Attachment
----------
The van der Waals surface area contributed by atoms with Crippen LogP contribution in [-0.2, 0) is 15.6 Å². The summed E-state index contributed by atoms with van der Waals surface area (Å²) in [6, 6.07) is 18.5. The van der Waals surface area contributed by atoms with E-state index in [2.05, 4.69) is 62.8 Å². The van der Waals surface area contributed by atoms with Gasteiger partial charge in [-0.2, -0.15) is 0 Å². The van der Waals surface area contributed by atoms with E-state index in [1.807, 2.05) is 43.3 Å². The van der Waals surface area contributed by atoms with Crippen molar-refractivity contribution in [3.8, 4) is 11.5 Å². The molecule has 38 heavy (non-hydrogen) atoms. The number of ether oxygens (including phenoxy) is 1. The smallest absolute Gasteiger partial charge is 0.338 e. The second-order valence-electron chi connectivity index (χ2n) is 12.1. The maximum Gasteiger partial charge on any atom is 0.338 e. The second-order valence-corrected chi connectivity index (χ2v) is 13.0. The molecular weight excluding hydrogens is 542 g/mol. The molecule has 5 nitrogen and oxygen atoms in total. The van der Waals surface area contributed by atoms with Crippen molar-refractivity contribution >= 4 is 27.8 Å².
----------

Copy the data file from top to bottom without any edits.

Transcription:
The van der Waals surface area contributed by atoms with Crippen LogP contribution in [-0.2, 0) is 15.6 Å². The summed E-state index contributed by atoms with van der Waals surface area (Å²) in [6, 6.07) is 18.5. The van der Waals surface area contributed by atoms with E-state index in [2.05, 4.69) is 62.8 Å². The van der Waals surface area contributed by atoms with Gasteiger partial charge in [-0.2, -0.15) is 0 Å². The van der Waals surface area contributed by atoms with E-state index in [1.807, 2.05) is 43.3 Å². The van der Waals surface area contributed by atoms with Crippen molar-refractivity contribution in [3.8, 4) is 11.5 Å². The molecule has 38 heavy (non-hydrogen) atoms. The number of ether oxygens (including phenoxy) is 1. The smallest absolute Gasteiger partial charge is 0.338 e. The second-order valence-electron chi connectivity index (χ2n) is 12.1. The maximum Gasteiger partial charge on any atom is 0.338 e. The second-order valence-corrected chi connectivity index (χ2v) is 13.0. The molecular weight excluding hydrogens is 542 g/mol. The molecule has 5 nitrogen and oxygen atoms in total. The van der Waals surface area contributed by atoms with Crippen molar-refractivity contribution >= 4 is 27.8 Å².